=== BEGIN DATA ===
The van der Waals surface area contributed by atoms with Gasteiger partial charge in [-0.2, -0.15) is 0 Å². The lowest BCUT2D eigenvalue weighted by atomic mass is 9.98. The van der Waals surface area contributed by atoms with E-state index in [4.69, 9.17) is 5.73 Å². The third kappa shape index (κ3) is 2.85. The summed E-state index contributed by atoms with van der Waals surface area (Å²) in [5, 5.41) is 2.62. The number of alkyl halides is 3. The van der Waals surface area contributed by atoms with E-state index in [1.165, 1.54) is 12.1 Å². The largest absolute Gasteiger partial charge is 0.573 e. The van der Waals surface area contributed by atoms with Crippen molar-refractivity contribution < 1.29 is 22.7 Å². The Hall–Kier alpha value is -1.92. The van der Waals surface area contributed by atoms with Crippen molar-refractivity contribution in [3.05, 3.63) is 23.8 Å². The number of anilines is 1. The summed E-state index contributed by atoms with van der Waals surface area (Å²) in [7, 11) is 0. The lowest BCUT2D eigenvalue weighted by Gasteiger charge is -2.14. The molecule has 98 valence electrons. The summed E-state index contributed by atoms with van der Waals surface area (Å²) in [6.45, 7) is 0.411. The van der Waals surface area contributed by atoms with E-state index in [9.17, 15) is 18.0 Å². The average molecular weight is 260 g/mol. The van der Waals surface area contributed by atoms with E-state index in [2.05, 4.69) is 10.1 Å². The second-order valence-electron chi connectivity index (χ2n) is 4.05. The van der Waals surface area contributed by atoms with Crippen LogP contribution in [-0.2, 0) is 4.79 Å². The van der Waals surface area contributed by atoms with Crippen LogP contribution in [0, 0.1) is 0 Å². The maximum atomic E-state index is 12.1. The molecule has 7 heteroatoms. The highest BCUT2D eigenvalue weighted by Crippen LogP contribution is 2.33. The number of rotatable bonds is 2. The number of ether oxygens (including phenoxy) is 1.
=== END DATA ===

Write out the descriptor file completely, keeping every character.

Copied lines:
The van der Waals surface area contributed by atoms with Gasteiger partial charge in [-0.2, -0.15) is 0 Å². The lowest BCUT2D eigenvalue weighted by atomic mass is 9.98. The van der Waals surface area contributed by atoms with E-state index in [4.69, 9.17) is 5.73 Å². The third kappa shape index (κ3) is 2.85. The summed E-state index contributed by atoms with van der Waals surface area (Å²) in [5, 5.41) is 2.62. The number of alkyl halides is 3. The van der Waals surface area contributed by atoms with E-state index in [1.165, 1.54) is 12.1 Å². The largest absolute Gasteiger partial charge is 0.573 e. The van der Waals surface area contributed by atoms with Crippen molar-refractivity contribution < 1.29 is 22.7 Å². The Hall–Kier alpha value is -1.92. The van der Waals surface area contributed by atoms with Crippen molar-refractivity contribution in [3.05, 3.63) is 23.8 Å². The number of anilines is 1. The summed E-state index contributed by atoms with van der Waals surface area (Å²) in [7, 11) is 0. The lowest BCUT2D eigenvalue weighted by Gasteiger charge is -2.14. The molecule has 98 valence electrons. The summed E-state index contributed by atoms with van der Waals surface area (Å²) in [6.45, 7) is 0.411. The van der Waals surface area contributed by atoms with E-state index in [9.17, 15) is 18.0 Å². The average molecular weight is 260 g/mol. The van der Waals surface area contributed by atoms with E-state index in [2.05, 4.69) is 10.1 Å². The second-order valence-electron chi connectivity index (χ2n) is 4.05. The van der Waals surface area contributed by atoms with Crippen LogP contribution in [-0.2, 0) is 4.79 Å². The van der Waals surface area contributed by atoms with Crippen LogP contribution in [0, 0.1) is 0 Å². The maximum atomic E-state index is 12.1. The molecule has 7 heteroatoms. The highest BCUT2D eigenvalue weighted by Crippen LogP contribution is 2.33. The number of rotatable bonds is 2. The number of ether oxygens (including phenoxy) is 1.